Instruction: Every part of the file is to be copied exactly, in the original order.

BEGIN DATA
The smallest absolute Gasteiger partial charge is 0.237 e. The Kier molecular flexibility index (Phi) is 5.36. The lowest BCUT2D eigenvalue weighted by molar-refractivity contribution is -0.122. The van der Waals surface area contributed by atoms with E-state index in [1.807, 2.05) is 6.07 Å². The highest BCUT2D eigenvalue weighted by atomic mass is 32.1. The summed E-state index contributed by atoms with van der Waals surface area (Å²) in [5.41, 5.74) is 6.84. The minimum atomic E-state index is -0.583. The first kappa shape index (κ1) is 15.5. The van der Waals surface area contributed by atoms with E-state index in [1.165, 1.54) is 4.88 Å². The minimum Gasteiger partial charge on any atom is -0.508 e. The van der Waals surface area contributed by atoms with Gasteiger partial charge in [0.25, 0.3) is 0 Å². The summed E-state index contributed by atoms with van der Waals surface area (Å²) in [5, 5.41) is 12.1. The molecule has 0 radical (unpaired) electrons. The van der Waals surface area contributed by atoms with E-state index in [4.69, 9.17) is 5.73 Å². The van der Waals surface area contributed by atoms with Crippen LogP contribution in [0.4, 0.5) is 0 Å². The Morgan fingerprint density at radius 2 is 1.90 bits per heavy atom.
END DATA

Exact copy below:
The smallest absolute Gasteiger partial charge is 0.237 e. The Kier molecular flexibility index (Phi) is 5.36. The lowest BCUT2D eigenvalue weighted by molar-refractivity contribution is -0.122. The van der Waals surface area contributed by atoms with E-state index in [1.807, 2.05) is 6.07 Å². The highest BCUT2D eigenvalue weighted by atomic mass is 32.1. The summed E-state index contributed by atoms with van der Waals surface area (Å²) in [5.41, 5.74) is 6.84. The minimum atomic E-state index is -0.583. The first kappa shape index (κ1) is 15.5. The van der Waals surface area contributed by atoms with E-state index in [1.165, 1.54) is 4.88 Å². The minimum Gasteiger partial charge on any atom is -0.508 e. The van der Waals surface area contributed by atoms with Gasteiger partial charge in [0.25, 0.3) is 0 Å². The summed E-state index contributed by atoms with van der Waals surface area (Å²) in [5, 5.41) is 12.1. The molecule has 0 radical (unpaired) electrons. The van der Waals surface area contributed by atoms with E-state index in [4.69, 9.17) is 5.73 Å². The van der Waals surface area contributed by atoms with Crippen LogP contribution in [0.4, 0.5) is 0 Å². The Morgan fingerprint density at radius 2 is 1.90 bits per heavy atom.